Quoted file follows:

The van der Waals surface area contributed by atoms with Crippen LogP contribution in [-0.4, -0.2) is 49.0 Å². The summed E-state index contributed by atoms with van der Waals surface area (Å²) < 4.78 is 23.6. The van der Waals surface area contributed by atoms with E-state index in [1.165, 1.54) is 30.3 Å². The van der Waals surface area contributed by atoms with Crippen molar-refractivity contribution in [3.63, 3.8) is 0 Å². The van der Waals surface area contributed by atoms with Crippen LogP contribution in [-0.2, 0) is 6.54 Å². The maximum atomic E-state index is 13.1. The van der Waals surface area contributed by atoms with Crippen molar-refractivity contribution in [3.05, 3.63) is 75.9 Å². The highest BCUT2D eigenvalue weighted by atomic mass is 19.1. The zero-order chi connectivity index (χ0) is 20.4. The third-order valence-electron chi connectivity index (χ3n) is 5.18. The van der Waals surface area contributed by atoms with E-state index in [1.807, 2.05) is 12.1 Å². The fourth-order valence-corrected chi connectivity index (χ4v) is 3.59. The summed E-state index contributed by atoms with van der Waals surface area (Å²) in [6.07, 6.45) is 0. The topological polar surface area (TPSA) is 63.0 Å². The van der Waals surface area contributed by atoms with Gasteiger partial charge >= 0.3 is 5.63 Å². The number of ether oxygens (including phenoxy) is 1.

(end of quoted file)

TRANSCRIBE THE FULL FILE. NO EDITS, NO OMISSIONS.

The van der Waals surface area contributed by atoms with Crippen LogP contribution in [-0.4, -0.2) is 49.0 Å². The summed E-state index contributed by atoms with van der Waals surface area (Å²) < 4.78 is 23.6. The van der Waals surface area contributed by atoms with E-state index in [1.165, 1.54) is 30.3 Å². The van der Waals surface area contributed by atoms with Crippen molar-refractivity contribution in [3.63, 3.8) is 0 Å². The van der Waals surface area contributed by atoms with Crippen LogP contribution in [-0.2, 0) is 6.54 Å². The maximum atomic E-state index is 13.1. The van der Waals surface area contributed by atoms with Crippen molar-refractivity contribution in [3.05, 3.63) is 75.9 Å². The highest BCUT2D eigenvalue weighted by atomic mass is 19.1. The zero-order chi connectivity index (χ0) is 20.4. The third-order valence-electron chi connectivity index (χ3n) is 5.18. The van der Waals surface area contributed by atoms with E-state index in [1.807, 2.05) is 12.1 Å². The fourth-order valence-corrected chi connectivity index (χ4v) is 3.59. The summed E-state index contributed by atoms with van der Waals surface area (Å²) in [6.07, 6.45) is 0. The topological polar surface area (TPSA) is 63.0 Å². The van der Waals surface area contributed by atoms with Gasteiger partial charge >= 0.3 is 5.63 Å². The number of ether oxygens (including phenoxy) is 1.